The Perfect Setup - Fedora Core 5 (64-bit) - Page 4

6 Quota

To install quota, we run this command:

yum install quota

Edit /etc/fstab and add ,usrquota,grpquota to the / partition (/dev/VolGroup00/LogVol00):

vi /etc/fstab

/dev/VolGroup00/LogVol00 /                       ext3    defaults,usrquota,grpquota        1 1
LABEL=/boot /boot ext3 defaults 1 2
devpts /dev/pts devpts gid=5,mode=620 0 0
tmpfs /dev/shm tmpfs defaults 0 0
proc /proc proc defaults 0 0
sysfs /sys sysfs defaults 0 0
/dev/VolGroup00/LogVol01 swap swap defaults 0 0

Then run

touch /aquota.user /aquota.group
chmod 600 /aquota.*
mount -o remount /
quotacheck -avugm
quotaon -avug

to enable quota.


7 Install A Chrooted DNS Server (BIND9)

To install a chrooted BIND9, we do this:

yum install bind-chroot

If you see this error: Transaction Check Error: file /etc/named.conf from install of bind-9.3.2-12.FC5 conflicts with file from package caching-nameserver-7.3-5.FC5, you can ignore it.

chmod 755 /var/named/
chmod 775 /var/named/chroot/
chmod 775 /var/named/chroot/var/
chmod 775 /var/named/chroot/var/named/
chmod 775 /var/named/chroot/var/run/
chmod 777 /var/named/chroot/var/run/named/
cd /var/named/chroot/var/named/
ln -s ../../ chroot
chkconfig --levels 235 named on
/etc/init.d/named start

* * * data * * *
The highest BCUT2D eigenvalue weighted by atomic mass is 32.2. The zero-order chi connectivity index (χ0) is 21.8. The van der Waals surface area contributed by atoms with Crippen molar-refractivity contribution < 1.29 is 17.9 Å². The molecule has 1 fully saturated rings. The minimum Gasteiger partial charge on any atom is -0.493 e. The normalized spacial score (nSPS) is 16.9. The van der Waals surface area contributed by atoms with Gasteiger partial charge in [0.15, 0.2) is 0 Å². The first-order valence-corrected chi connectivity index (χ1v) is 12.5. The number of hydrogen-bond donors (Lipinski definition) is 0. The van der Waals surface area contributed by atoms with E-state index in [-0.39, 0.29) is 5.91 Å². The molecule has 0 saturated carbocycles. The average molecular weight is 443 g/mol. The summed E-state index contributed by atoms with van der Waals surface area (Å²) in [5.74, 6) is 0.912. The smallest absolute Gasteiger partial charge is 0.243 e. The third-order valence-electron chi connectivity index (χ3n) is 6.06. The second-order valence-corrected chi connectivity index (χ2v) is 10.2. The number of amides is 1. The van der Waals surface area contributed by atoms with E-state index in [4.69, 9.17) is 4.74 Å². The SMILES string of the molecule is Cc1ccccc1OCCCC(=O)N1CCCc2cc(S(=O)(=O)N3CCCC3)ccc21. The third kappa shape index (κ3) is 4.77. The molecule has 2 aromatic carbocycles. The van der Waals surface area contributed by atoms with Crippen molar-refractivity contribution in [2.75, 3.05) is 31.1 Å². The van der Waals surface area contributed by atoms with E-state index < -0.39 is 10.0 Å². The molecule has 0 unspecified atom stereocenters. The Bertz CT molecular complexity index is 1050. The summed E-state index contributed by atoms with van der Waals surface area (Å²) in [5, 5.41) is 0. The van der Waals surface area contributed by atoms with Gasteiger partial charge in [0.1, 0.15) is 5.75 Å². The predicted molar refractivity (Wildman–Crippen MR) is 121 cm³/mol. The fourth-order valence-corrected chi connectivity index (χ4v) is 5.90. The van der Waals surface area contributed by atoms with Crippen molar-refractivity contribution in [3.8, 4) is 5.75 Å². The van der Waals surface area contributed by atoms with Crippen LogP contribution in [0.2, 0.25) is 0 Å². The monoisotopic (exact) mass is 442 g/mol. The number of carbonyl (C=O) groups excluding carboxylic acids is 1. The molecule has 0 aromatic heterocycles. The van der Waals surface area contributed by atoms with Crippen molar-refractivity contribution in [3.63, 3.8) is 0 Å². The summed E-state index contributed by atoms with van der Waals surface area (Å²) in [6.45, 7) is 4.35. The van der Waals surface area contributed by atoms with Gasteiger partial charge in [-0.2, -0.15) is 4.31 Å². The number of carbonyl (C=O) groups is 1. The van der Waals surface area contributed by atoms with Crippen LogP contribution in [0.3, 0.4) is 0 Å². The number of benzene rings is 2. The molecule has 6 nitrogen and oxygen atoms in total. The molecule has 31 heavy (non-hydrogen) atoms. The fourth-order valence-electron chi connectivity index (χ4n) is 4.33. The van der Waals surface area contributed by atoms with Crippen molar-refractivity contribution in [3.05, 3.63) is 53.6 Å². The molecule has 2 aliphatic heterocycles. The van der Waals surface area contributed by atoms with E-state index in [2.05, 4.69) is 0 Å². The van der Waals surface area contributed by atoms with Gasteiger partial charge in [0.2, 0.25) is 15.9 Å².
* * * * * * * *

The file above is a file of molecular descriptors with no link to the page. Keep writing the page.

BIND will run in a chroot jail under /var/named/chroot/var/named/. I will use ISPConfig to configure BIND (zones, etc.).


8 MySQL (5.0)

To install MySQL, we do this:

yum install mysql mysql-devel mysql-server

Then we create the system startup links for MySQL (so that MySQL starts automatically whenever the system boots) and start the MySQL server:

chkconfig --levels 235 mysqld on
/etc/init.d/mysqld start

Now check that networking is enabled. Run

netstat -tap

It should show a line like this:

tcp        0      0 *:mysql                     *:*                         LISTEN      2008/mysqld

If it does not, edit /etc/my.cnf and comment out the option skip-networking:

vi /etc/my.cnf

#skip-networking

and restart your MySQL server:

/etc/init.d/mysqld restart

Run

mysqladmin -u root password yourrootsqlpassword
mysqladmin -h server1.example.com -u root password yourrootsqlpassword

to set a password for the user root (otherwise anybody can access your MySQL database!).

Falko Timme

About Falko Timme

Falko Timme is an experienced Linux administrator and founder of Timme Hosting, a leading nginx business hosting company in Germany. He is one of the most active authors on HowtoForge since 2005 and one of the core developers of ISPConfig since 2000. He has also contributed to the O'Reilly book "Linux System Administration".

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By: Anonymous

mysqladmin -h server1.example.com -u root -p password yourrootsqlpassword

Newbie (me) struggled with that one for a short while.

By: Anonymous

Thanks for the heads up bro!

By: KJ

Thanks to everyone who participated in writing up all these tutorials. Truly a lifesaver.